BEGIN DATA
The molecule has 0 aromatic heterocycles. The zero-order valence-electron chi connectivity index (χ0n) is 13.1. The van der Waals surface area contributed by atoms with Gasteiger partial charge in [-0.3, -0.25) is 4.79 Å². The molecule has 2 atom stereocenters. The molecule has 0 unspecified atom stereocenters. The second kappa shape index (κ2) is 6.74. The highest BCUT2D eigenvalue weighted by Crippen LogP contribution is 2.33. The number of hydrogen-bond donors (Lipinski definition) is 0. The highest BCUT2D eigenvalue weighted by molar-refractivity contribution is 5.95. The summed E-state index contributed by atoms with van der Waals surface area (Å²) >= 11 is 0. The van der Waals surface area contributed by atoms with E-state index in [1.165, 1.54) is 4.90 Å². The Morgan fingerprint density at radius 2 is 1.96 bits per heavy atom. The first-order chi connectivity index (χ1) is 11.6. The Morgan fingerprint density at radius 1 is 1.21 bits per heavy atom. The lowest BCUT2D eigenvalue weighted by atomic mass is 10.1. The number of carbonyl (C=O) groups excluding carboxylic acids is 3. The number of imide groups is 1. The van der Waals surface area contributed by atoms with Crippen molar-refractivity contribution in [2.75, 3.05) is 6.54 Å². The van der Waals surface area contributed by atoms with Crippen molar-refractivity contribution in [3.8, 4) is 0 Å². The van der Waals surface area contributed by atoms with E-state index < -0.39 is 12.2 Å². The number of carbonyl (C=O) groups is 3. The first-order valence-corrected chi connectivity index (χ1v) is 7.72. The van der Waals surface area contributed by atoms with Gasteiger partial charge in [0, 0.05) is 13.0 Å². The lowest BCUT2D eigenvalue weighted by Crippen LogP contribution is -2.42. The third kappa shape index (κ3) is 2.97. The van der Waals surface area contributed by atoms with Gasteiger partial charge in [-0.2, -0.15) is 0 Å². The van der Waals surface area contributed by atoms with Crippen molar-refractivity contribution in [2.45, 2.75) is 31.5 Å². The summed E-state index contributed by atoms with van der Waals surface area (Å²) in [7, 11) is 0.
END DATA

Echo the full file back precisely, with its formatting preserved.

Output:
The molecule has 0 aromatic heterocycles. The zero-order valence-electron chi connectivity index (χ0n) is 13.1. The van der Waals surface area contributed by atoms with Gasteiger partial charge in [-0.3, -0.25) is 4.79 Å². The molecule has 2 atom stereocenters. The molecule has 0 unspecified atom stereocenters. The second kappa shape index (κ2) is 6.74. The highest BCUT2D eigenvalue weighted by Crippen LogP contribution is 2.33. The number of hydrogen-bond donors (Lipinski definition) is 0. The highest BCUT2D eigenvalue weighted by molar-refractivity contribution is 5.95. The summed E-state index contributed by atoms with van der Waals surface area (Å²) >= 11 is 0. The van der Waals surface area contributed by atoms with E-state index in [1.165, 1.54) is 4.90 Å². The Morgan fingerprint density at radius 2 is 1.96 bits per heavy atom. The first-order chi connectivity index (χ1) is 11.6. The Morgan fingerprint density at radius 1 is 1.21 bits per heavy atom. The lowest BCUT2D eigenvalue weighted by atomic mass is 10.1. The number of carbonyl (C=O) groups excluding carboxylic acids is 3. The number of imide groups is 1. The van der Waals surface area contributed by atoms with Crippen molar-refractivity contribution in [2.75, 3.05) is 6.54 Å². The van der Waals surface area contributed by atoms with Crippen molar-refractivity contribution in [3.8, 4) is 0 Å². The van der Waals surface area contributed by atoms with E-state index < -0.39 is 12.2 Å². The number of carbonyl (C=O) groups is 3. The first-order valence-corrected chi connectivity index (χ1v) is 7.72. The van der Waals surface area contributed by atoms with Gasteiger partial charge in [0, 0.05) is 13.0 Å². The lowest BCUT2D eigenvalue weighted by Crippen LogP contribution is -2.42. The third kappa shape index (κ3) is 2.97. The van der Waals surface area contributed by atoms with Gasteiger partial charge in [-0.2, -0.15) is 0 Å². The van der Waals surface area contributed by atoms with Crippen molar-refractivity contribution in [2.45, 2.75) is 31.5 Å². The summed E-state index contributed by atoms with van der Waals surface area (Å²) in [7, 11) is 0.